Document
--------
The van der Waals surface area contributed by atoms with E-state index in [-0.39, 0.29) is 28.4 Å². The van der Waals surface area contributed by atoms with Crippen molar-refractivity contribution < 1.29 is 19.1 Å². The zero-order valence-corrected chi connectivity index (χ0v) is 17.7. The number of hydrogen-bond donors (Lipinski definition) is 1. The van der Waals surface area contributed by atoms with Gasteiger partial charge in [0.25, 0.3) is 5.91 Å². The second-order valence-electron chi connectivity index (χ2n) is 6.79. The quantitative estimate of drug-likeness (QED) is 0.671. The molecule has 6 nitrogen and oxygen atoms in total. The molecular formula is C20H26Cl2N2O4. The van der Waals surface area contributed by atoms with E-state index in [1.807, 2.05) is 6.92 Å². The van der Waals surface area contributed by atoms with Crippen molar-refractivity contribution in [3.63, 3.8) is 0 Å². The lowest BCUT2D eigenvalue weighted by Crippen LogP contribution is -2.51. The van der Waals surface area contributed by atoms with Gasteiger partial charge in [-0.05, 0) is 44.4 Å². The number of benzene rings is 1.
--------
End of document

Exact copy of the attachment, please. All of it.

The van der Waals surface area contributed by atoms with E-state index in [-0.39, 0.29) is 28.4 Å². The van der Waals surface area contributed by atoms with Crippen molar-refractivity contribution < 1.29 is 19.1 Å². The zero-order valence-corrected chi connectivity index (χ0v) is 17.7. The number of hydrogen-bond donors (Lipinski definition) is 1. The van der Waals surface area contributed by atoms with Gasteiger partial charge in [0.25, 0.3) is 5.91 Å². The second-order valence-electron chi connectivity index (χ2n) is 6.79. The quantitative estimate of drug-likeness (QED) is 0.671. The molecule has 6 nitrogen and oxygen atoms in total. The molecular formula is C20H26Cl2N2O4. The van der Waals surface area contributed by atoms with E-state index in [1.807, 2.05) is 6.92 Å². The van der Waals surface area contributed by atoms with Crippen molar-refractivity contribution in [3.63, 3.8) is 0 Å². The lowest BCUT2D eigenvalue weighted by Crippen LogP contribution is -2.51. The van der Waals surface area contributed by atoms with Gasteiger partial charge in [-0.05, 0) is 44.4 Å². The number of benzene rings is 1.